All of this means that China’s population has a lower vaccination rate, with vaccines that appear less effective, than in most other countries. Many people do not have any immunity gained from a previous infection either. If China gives up on containment and allows a large wave of infections, it would take a huge loss of life given current vaccination levels: They are just too low in the most at-risk groups. This would overwhelm the already-fragile Chinese healthcare system with too many patients who need care.
Moreover, the 2020 playbook is not working in 2022 in China, with a much more infectious version of the virus — Omicron — and a population fed up and tired of restrictions and constantly changing rules. Millions of businesses have had to shut down and the country has taken a major economic hit: The World Bank forecasts GDP growth in China of just 2.8 percent, behind the rest of the region’s average of 5.3 percent. This would be the first time China’s GDP growth would be lower than its neighbors since 1990. Yet there are few signs the government would change tack for political and health system reasons.
Politically, Chinese President Xi Jinping (習近平) has projected a clear narrative of protecting China’s population through a “zero COVID” policy and sees it as one of his successes. He defended the strategy vigorously at the recent Chinese Communist Party congress, and any sudden policy shift might be seen as an admission of failure. Moreover, while there are increasing protests against restrictions, other parts of the country are calling for authorities to do everything to protect them from the virus. They have heard about the death toll in the Western world and do not want to be exposed to the virus.
The other concern of Chinese scientists and politicians is long COVID, which some feel has been underestimated in Western countries. This concern is understandable. An estimated 2 million people are suffering from long COVID in Britain and it is cited as one of the major reasons for the rising number of “economically inactive” people.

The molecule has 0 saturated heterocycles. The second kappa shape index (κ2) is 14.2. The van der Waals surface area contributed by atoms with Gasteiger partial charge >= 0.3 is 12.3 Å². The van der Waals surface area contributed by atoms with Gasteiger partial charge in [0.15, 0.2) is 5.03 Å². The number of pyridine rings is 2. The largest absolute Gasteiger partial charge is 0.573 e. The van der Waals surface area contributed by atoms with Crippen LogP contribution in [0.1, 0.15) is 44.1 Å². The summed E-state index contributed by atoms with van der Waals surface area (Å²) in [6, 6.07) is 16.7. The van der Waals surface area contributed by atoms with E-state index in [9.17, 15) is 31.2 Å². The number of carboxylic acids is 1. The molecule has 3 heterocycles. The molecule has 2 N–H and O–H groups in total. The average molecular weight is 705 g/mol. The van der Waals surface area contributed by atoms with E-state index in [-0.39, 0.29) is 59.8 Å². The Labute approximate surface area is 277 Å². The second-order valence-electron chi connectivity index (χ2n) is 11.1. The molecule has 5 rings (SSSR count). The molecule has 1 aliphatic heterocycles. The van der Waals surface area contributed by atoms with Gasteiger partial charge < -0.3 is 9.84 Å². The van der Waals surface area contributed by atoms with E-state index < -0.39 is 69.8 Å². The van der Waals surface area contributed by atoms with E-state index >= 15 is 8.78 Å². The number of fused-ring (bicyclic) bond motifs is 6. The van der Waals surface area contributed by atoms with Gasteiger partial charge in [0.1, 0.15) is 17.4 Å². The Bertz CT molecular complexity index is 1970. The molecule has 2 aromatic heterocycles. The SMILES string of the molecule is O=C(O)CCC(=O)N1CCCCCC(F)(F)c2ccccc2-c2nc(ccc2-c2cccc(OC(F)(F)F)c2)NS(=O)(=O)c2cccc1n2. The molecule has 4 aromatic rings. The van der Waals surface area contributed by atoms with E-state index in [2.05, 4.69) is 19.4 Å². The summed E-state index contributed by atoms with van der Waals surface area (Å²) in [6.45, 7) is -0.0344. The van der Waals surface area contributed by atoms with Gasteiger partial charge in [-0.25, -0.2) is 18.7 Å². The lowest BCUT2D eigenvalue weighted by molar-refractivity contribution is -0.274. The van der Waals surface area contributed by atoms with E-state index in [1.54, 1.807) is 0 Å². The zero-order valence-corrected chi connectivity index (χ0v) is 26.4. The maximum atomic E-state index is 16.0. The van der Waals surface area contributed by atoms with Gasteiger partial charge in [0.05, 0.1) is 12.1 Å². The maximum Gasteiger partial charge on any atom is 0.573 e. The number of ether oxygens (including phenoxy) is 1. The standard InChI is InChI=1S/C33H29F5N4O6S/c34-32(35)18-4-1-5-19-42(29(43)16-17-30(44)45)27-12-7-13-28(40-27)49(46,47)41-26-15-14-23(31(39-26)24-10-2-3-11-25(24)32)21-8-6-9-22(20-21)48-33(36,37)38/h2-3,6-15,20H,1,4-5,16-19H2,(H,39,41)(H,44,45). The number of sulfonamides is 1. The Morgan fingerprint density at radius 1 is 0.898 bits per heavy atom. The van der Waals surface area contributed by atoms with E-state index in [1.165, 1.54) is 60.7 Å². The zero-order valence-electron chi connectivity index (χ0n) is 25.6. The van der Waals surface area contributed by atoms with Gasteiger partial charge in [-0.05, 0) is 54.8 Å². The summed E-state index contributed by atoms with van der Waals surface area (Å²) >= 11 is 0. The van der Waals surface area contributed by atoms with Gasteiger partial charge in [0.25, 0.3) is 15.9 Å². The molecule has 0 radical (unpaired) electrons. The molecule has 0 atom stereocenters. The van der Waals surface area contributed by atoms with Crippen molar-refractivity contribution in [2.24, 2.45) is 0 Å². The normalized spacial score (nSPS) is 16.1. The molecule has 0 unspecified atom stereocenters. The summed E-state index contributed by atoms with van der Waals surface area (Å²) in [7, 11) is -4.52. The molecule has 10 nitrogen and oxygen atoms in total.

No matter what approach China takes, it needs to improve its vaccines. However, to do this, it would need access to mRNA technology, and this has been stuck at an impasse. Moderna has refused to transfer its technology to Chinese firms for manufacturing, instead eager to sell directly to a large market. China has instead worked to develop a homegrown mRNA vaccine, but this has caused delays in rollout.
The countries that dealt most successfully with the pandemic, such as New Zealand, South Korea, Japan, Denmark and others, did it by successfully moving from containment in 2020 to mass vaccination and treatments last year and this year. This is the only sustainable exit from this pandemic and China is likely to take this route eventually. It will need to get mRNA vaccines to the biggest priority groups quickly, and also bring an exhausted public along through what is likely to be a jarring shift in strategy — from no COVID-19 at all to COVID-19 circulation with vaccine protection.
Let us hope China makes this transition before it is forced, regardless of what the government wants, to live with COVID-19 before it is ready. China buckling under a wave of COVID-19 would affect the entire world, not just disrupting economic stability, but potentially creating new variants that could set progress back everywhere.
Devi Sridhar is chair of global public health at the University of Edinburgh.